There are more parallels to the 1970s, of course. The man who prompted much of this criticism is Representative Joe Wilson (R-SC), who like a lot of the protesters is living in what seems like a bad remake of Sidney Lumet's 1976 film Network, uncontrollably shouting "You lie!" in the same way that Lumet's protagonist Howard Beale shouted, "I'm mad as hell and I'm not going to take this anymore," largely in objection to the complacency of society and the failure of government and the media to be responsible to the people. His words could be coming from their mouths when he said, "Things have got to change. But first, you've gotta get mad!… You've got to say, 'I'm as mad as hell, and I'm not going to take this anymore!' Then we'll figure out what to do about the depression and the inflation and the oil crisis. But first get up out of your chairs, open the window, stick your head out, and yell, and say it."
Beale was fed up. Wilson is fed up. The protesters are fed up. Obama, Pelosi and Carter and all of the pundits pointing their fingers at the justifiable anger of the people and calling it racism or bigotry to deflect attention from their own failures, seem to be recreating the 1970s all over again. They are oblivious to the fact that we've already gone through this once and that this time we're not willing to sit back and let a character in a movie express our outrage for us. All that got us was four years of Carter's presidential incompetence and 30 more years of building rage.
Ironically, Happy Days is also a product of the 1970s and was part of the desperation of that era to smooth over problems and hide in the unreal fantasy of an idyllic earlier era which never really existed. Like Pelosi and Carter, it went on too long and eventually became ridiculous and a parody of itself, leading to the jumping of the shark in its last season. Perhaps now that their rhetoric has gone so far overboard and become equally ridiculous, these relics of the '70s are jumping the shark as well and their era will finally come to a long-deserved end.
In the '70s we really were in the last days of a racist society. You had old politicos like Nixon talking about "niggers" 41 times on tape in the Oval Office and you had Earl Butz with his "the only thing the coloreds are looking for in life is tight pussy, loose shoes and a warm place to shit." But these are people who were literally from a different age — dinosaurs. They were born before World War I and were already in their 30s by World War II. They are two generations removed from Joe Wilson and three from most of the protesters; and that's a very long time in the evolution and maturing of a culture.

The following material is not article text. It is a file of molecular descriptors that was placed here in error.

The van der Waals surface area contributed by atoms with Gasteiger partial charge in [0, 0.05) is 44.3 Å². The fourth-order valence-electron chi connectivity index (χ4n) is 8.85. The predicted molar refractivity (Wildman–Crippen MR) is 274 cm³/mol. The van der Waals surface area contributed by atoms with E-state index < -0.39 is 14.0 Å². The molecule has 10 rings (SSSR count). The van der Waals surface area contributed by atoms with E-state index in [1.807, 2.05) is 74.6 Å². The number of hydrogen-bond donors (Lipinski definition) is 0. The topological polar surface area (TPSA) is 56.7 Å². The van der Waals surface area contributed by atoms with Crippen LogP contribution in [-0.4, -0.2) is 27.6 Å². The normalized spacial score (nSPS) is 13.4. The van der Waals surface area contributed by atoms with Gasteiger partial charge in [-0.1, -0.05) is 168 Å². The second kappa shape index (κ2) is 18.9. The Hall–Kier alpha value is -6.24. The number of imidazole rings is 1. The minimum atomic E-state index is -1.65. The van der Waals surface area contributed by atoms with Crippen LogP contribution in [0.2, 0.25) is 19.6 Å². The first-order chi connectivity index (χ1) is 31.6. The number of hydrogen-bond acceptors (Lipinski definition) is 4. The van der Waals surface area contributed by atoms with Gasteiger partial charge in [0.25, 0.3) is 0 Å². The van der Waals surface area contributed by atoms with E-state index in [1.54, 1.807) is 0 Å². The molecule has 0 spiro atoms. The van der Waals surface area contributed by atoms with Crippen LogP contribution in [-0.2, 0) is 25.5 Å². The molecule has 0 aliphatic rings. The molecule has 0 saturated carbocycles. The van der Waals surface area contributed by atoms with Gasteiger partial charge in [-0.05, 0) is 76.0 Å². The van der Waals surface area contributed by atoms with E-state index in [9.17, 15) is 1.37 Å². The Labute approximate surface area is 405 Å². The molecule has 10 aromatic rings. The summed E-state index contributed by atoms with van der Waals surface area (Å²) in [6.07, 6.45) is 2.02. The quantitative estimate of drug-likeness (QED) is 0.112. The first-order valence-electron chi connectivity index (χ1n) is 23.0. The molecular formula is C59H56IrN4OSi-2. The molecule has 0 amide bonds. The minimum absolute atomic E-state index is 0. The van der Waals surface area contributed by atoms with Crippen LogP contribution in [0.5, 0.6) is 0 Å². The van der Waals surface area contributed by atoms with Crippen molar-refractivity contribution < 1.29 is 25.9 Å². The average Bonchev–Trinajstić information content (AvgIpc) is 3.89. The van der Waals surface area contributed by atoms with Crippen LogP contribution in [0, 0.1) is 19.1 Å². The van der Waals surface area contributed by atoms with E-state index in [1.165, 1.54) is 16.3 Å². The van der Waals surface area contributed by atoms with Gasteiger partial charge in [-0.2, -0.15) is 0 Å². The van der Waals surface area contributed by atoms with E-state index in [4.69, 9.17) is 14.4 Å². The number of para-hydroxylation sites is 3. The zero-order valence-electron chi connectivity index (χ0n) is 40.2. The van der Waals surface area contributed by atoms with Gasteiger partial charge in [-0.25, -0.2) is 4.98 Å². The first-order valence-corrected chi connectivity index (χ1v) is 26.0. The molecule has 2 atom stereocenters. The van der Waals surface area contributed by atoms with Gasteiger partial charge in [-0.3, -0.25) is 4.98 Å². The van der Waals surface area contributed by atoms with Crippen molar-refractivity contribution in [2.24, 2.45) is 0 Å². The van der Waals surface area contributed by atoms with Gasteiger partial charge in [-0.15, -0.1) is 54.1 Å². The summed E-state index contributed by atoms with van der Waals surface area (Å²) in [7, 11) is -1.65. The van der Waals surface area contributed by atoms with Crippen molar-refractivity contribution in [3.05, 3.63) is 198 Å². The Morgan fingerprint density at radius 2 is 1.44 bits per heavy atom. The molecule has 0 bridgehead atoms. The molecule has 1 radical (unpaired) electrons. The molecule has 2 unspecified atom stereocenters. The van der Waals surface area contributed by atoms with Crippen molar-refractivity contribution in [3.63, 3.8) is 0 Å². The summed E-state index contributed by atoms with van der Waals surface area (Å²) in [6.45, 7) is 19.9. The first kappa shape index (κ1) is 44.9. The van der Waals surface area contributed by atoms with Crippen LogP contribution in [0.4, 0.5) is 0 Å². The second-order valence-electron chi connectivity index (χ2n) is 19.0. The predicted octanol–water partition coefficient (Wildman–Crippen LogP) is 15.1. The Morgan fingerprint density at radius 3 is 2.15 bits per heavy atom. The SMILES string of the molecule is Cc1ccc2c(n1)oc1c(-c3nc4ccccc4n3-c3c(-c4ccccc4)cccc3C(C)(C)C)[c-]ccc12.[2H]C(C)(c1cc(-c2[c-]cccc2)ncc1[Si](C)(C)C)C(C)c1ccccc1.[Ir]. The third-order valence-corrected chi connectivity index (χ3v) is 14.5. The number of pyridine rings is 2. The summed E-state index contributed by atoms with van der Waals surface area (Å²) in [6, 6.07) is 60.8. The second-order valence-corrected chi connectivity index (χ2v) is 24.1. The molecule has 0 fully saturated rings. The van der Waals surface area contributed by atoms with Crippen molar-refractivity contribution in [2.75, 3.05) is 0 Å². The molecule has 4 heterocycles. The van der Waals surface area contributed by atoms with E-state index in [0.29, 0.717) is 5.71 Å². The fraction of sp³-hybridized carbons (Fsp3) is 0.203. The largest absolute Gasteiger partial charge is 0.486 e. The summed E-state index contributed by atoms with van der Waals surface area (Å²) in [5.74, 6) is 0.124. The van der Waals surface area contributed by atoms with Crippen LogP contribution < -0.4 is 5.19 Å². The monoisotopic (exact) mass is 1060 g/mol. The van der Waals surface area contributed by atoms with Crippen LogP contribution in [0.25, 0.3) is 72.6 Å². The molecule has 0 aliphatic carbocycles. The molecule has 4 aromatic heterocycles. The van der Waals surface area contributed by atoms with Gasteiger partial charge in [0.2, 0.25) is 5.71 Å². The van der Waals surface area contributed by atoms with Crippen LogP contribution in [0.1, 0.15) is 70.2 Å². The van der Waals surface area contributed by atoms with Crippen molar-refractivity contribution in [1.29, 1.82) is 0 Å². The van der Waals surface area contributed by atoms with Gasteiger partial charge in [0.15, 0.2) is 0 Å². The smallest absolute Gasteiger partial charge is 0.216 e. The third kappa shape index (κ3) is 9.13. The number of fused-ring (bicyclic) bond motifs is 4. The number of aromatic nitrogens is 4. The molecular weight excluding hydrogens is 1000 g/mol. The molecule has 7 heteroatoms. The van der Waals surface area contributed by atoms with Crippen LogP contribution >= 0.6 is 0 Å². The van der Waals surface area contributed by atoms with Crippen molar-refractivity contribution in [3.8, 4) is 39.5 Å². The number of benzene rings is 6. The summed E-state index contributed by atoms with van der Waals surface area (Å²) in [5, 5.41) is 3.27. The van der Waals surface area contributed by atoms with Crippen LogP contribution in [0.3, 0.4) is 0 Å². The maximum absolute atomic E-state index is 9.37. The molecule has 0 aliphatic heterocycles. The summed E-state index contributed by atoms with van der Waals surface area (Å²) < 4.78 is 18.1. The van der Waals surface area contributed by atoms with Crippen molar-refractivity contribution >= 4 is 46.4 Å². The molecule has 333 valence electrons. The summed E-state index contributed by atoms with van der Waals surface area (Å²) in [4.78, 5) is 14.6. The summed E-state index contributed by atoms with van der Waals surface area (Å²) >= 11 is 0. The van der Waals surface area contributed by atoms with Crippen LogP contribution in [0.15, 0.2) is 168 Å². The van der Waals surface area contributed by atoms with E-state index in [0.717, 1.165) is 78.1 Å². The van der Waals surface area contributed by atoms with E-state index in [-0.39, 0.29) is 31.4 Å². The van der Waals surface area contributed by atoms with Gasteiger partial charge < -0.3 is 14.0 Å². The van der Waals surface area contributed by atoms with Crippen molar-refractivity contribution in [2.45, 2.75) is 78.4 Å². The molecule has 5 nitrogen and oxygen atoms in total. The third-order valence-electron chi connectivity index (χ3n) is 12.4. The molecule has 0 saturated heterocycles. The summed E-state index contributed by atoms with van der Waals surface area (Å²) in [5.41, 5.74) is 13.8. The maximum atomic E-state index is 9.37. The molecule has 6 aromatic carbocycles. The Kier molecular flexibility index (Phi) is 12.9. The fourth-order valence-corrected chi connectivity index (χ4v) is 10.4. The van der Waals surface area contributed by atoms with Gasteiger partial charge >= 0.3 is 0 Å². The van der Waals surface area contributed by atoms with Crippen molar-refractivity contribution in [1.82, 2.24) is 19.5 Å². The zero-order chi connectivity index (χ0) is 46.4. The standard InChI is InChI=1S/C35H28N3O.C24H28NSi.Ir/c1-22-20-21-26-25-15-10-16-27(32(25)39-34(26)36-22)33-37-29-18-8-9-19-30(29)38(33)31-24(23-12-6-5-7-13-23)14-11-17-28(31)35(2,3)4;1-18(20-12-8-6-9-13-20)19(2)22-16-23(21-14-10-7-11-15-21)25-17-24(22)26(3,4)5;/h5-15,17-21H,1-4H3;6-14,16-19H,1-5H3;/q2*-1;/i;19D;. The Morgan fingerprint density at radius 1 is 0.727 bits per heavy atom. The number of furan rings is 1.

Not only are African-Americans strongly represented among those protesting healthcare and out-of-control government, but they are relatively young and most of them seem to be from the dreadfully racist southern states. Many of them have even been elevated to positions of leadership within the tea party organizations and the Republican Party. Most strangely, no one on the right seems to be excluding them or persecuting them or making them attend separate but equal rallies.
There's something surreal about old white Democrats calling young black conservatives racist. They've lost touch with the political realities of this millennium and are still fighting the battles of the 1970s. This isn't the right wing of Earl Butz or Richard Nixon. They're both long dead. Carter and Pelosi were part of the younger generation which fought them, but it's their turn to be the petrified relics of a past era who can't see that the change they prattle on about has already happened. It just didn't come out the way they expected.
So yes, because of the current generational cycle which has left amazingly out-of-touch, old-line socialists at the head of the party and influencing its younger members, the Democrats as a whole have jumped the shark on this issue of trying to portray the new right as racist. It's a laughable claim which is backfiring on them. On Facebook and Twitter and other forums which Carter and Pelosi have to hire people to use for them, the tea party activists and town hall protesters are so confident that they treat the accusations as a kind of in-joke, calling each other racists and laughing about it, because it's so obviously ridiculous.Powered by Sidelines